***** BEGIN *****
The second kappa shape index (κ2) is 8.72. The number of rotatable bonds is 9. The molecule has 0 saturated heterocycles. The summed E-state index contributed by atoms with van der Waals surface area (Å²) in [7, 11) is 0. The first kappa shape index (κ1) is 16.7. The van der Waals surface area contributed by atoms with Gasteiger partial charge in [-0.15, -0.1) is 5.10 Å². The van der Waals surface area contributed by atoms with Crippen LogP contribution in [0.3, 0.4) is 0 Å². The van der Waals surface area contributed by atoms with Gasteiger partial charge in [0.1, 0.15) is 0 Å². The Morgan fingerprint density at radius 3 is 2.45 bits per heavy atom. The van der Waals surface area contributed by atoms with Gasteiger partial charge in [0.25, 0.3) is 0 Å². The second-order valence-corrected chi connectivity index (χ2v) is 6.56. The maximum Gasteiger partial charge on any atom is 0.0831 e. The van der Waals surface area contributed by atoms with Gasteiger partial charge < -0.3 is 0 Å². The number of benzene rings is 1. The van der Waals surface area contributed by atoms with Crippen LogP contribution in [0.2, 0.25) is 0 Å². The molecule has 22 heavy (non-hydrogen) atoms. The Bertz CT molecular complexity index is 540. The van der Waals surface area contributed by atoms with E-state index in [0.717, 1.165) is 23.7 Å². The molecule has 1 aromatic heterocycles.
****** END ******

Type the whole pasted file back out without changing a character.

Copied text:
The second kappa shape index (κ2) is 8.72. The number of rotatable bonds is 9. The molecule has 0 saturated heterocycles. The summed E-state index contributed by atoms with van der Waals surface area (Å²) in [7, 11) is 0. The first kappa shape index (κ1) is 16.7. The van der Waals surface area contributed by atoms with Gasteiger partial charge in [-0.15, -0.1) is 5.10 Å². The van der Waals surface area contributed by atoms with Crippen LogP contribution in [0.3, 0.4) is 0 Å². The van der Waals surface area contributed by atoms with Gasteiger partial charge in [0.1, 0.15) is 0 Å². The Morgan fingerprint density at radius 3 is 2.45 bits per heavy atom. The van der Waals surface area contributed by atoms with Gasteiger partial charge in [0.25, 0.3) is 0 Å². The second-order valence-corrected chi connectivity index (χ2v) is 6.56. The maximum Gasteiger partial charge on any atom is 0.0831 e. The van der Waals surface area contributed by atoms with Gasteiger partial charge < -0.3 is 0 Å². The number of benzene rings is 1. The van der Waals surface area contributed by atoms with Crippen LogP contribution in [0.2, 0.25) is 0 Å². The molecule has 22 heavy (non-hydrogen) atoms. The Bertz CT molecular complexity index is 540. The van der Waals surface area contributed by atoms with E-state index in [0.717, 1.165) is 23.7 Å². The molecule has 1 aromatic heterocycles.